Moreover, God expects to hear from you before you can expect to hear from Him. If you restrain prayer; He may refrain grace and mercy. The more you think upon the Lord, and less of yourself, the better off you become. Seek Him, lose yourself, and you will discover the best way. Furthermore, there is no need to fear your next transition as your Heavenly Father has your hand and He is guiding you. There is no need to fear the cessation of this phase of your career as He is in control. There is no need to fear the breaking off of a relationship as He is in the business of mending broken hearts. There is no need to fear provision for your family as God is your provider. Seek Him and He will deliver you from your fears. Seek Him and you will be secure in Him. Seek Him before, during and after trouble comes. Then the process of seeking the Lord becomes second nature to your soul. Then fear fails its mission. Indeed, seeking Him fossilizes your fears!
Taken from Reading #23 in the 90-day devotional book, “Seeking God in the Psalms”… http://bit.ly/bQHNIE
Post/Tweet this today: Prayer positions us to receive the peace of God. It is when we seek Him that we see Him. #prayer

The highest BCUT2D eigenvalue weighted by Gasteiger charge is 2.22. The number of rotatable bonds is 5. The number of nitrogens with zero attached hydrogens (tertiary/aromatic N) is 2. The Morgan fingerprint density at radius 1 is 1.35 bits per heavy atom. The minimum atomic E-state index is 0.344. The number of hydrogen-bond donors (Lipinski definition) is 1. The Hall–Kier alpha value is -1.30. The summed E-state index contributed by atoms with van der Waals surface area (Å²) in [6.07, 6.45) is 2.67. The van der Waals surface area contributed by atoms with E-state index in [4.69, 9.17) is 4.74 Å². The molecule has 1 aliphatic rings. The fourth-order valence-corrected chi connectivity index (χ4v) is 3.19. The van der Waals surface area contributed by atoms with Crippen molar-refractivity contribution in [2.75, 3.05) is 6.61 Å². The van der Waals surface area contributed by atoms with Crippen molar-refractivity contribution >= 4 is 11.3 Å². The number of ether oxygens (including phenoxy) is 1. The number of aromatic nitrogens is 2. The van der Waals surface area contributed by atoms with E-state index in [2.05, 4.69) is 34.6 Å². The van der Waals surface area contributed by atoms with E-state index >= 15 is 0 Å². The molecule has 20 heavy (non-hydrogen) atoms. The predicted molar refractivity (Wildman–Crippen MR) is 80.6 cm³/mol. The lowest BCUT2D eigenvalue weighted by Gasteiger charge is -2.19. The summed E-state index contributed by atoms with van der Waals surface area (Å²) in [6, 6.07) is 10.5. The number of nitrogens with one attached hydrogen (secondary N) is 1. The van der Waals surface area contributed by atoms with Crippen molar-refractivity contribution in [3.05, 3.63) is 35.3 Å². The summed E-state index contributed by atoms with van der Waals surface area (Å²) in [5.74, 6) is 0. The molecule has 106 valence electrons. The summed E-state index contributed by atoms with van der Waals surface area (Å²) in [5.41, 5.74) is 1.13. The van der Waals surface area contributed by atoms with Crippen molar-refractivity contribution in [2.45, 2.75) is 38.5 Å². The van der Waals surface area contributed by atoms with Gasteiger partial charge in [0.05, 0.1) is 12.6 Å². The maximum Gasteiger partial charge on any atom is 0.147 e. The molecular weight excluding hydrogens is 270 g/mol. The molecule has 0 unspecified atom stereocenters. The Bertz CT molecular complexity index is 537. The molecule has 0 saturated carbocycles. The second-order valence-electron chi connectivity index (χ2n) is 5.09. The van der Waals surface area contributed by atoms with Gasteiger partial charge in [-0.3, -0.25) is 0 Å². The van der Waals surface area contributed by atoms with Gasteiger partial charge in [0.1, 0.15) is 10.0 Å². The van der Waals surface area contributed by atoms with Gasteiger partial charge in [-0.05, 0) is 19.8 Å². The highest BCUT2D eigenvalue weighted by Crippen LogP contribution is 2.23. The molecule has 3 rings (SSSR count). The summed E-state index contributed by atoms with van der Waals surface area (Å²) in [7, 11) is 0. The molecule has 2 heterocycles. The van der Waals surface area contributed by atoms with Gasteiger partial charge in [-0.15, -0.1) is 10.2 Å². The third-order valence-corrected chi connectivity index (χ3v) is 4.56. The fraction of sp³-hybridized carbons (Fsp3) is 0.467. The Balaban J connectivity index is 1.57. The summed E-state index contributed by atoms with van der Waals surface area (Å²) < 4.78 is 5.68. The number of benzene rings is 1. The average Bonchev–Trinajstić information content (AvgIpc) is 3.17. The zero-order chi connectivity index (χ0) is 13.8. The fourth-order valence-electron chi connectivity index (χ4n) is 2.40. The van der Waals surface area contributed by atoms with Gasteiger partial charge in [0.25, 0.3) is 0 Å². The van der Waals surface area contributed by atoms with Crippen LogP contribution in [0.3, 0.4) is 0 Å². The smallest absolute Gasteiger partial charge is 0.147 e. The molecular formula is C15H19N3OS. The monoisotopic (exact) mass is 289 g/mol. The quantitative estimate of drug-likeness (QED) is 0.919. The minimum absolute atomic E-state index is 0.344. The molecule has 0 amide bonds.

“Do not despise these small beginnings, for the LORD rejoices to see the work begin, to see the plumb line in Zerubbabel’s hand.” Zechariah 4:10 (NLT)
Small things are big to God, so they are not to be discounted or despised. After all, our Savior is into the small things. Our pride wants to get on to the larger and more important opportunities. It dismisses the mundane or the monotonous. But success and significance are also found in the small details.
A quiet smile to a restaurant server is small, but significant. A little gift to an unsuspecting sanitation worker is small, but significant. Learning the names of a blue-collar worker’s children in your company, and occasionally joining him for lunch is small, but significant. Attention to small things makes people big. Celebrate an office employee’s birthday over breakfast, or an important personal milestone over lunch or dinner. When we give attention to small things, we say we care. Private acts of love foster public loyalty and long-term commitment. It is the attention to small things that builds great people and grows great companies.
This is also true with our children. If we want influence with them when they face big issues as teenagers and adults, it is imperative we show interest in the small things of their childhood. Parental investment in ballgames, recitals, school plays, scouts, church camps, outdoors, homework, shared hobbies, and church all add up to an invitation to big things. Little things like tucking them in at night will one day give them the trust to invite us into the dark night of their souls. Investment in the small things invites our having influence with the big things.